China's "Spring Sprout" vaccination program that inoculates overseas Chinese nationals has landed in more Southeast Asian countries including Vietnam, Myanmar and Thailand, bringing care and safety to Chinese nationals who now hope for a sufficient supply of vaccines to benefit local employees too to ensure smooth production.
Over 2,600 Chinese nationals were inoculated with Sinopharm's COVID-19 vaccines as of Thursday in the Vietnamese capital Hanoi and northern Bac Giang province, which has a large number of Chinese nationals working at industrial parks, the Xinhua News Agency reported.
Chinese nationals in 25 other localities across Vietnam including southern Ho Chi Minh City, the current epidemic hotspot in the country, would also be inoculated, the report said.
In Myanmar, nearly 7,000 Chinese nationals had received two shots of Chinese vaccines under the "Spring Sprout" vaccination program as of July 11, according to the Chinese Embassy in the country.
Those who were inoculated said that the program brings safety and care to Chinese workers overseas and encourages them to contribute more at their postings.
An executive surnamed Wang from a Chinese company based in Vietnam told the Global Times that China's "Spring Sprout" vaccination program has been a tremendous help to Chinese industrial parks in the country amid the outbreak.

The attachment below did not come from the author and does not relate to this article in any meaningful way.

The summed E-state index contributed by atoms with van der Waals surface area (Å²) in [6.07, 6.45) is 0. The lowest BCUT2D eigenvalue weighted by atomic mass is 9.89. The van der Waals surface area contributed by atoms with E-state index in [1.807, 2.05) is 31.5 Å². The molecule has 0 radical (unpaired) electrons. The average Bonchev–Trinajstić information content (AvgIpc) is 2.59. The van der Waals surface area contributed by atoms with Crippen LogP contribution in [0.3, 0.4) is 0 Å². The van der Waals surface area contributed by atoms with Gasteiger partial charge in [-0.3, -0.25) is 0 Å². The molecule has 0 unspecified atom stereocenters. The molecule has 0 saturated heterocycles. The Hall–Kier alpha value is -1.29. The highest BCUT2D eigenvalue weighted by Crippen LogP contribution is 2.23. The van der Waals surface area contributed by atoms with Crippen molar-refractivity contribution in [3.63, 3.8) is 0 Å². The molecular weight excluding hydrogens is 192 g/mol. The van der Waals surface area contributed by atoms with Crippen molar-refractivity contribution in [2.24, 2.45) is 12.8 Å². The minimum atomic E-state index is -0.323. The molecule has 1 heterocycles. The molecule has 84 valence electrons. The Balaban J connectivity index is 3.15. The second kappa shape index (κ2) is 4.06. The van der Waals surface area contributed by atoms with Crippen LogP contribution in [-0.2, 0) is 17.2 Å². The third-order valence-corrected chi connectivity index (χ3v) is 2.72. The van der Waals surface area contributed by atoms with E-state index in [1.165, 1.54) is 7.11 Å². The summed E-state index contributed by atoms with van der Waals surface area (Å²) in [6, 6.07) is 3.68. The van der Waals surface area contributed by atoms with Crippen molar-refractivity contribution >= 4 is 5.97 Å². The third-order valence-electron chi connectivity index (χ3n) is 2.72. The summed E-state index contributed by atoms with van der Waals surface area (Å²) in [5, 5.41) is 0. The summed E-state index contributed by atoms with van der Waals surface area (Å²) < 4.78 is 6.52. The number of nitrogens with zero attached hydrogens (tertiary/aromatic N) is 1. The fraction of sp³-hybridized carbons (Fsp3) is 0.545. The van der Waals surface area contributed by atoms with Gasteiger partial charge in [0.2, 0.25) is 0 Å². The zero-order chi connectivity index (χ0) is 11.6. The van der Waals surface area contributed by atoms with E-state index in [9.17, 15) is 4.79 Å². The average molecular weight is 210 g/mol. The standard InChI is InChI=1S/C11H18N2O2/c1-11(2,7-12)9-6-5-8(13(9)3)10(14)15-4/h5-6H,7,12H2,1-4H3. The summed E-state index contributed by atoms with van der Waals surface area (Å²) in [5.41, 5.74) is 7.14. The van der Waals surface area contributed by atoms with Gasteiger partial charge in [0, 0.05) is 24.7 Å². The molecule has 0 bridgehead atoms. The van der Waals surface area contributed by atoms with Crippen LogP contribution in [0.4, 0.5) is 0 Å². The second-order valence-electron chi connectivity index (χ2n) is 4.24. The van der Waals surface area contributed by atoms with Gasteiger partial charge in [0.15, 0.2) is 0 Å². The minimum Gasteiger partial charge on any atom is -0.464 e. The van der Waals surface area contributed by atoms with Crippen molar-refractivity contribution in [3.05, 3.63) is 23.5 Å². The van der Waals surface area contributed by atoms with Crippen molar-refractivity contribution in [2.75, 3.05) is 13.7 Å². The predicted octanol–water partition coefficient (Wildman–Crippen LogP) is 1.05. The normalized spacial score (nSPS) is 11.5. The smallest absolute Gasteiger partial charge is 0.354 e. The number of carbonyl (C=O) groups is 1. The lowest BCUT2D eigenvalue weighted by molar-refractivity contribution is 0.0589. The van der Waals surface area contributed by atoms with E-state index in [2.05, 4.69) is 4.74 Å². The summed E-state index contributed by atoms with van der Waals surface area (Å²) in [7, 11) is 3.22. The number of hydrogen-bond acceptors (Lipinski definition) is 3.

The epidemic in Vietnam has worsened recently. This week, Wang said that for the first time since April, he has had to come to the office with a home-prepared lunch box as restaurants remain closed amid a shelter-in-place order from the government.
The program is long-awaited for those who have been at overseas postings for the past year and a half, and it is warmly received, Wang said. "Under the program, we all get the shots. Chinese managers staying at overseas postings have gained at least some level of psychological comfort," he said.
However, risks still loom for local employees in the industrial parks, as many are yet to be covered due to a lack of sufficient vaccines, Wang said.
Qian Feng, director of the research department at the National Strategy Institute at Tsinghua University, told the Global Times on Monday that it's a good idea to inoculate local employees working at Chinese industrial parks overseas to ensure their normal operations, but there are difficulties in reality.
"China-developed vaccines also aim to help the world in the fight against the pandemic, but the problems are whether vaccine production can meet the massive demand in many developing countries, and whether foreign nationals are willing to receive Chinese vaccines, given that there are some other choices like the Pfizer-BioNTech vaccine," he said.
China has always accommodated domestic and foreign needs for COVID-19 vaccines, and it opposes vaccine nationalism.
As of July 9, China had provided more than 100 countries and international organizations with 500 million doses of COVID-19 vaccines and concentrates, accounting for one-sixth of the current global COVID-19 vaccine production, said a separate Xinhua report.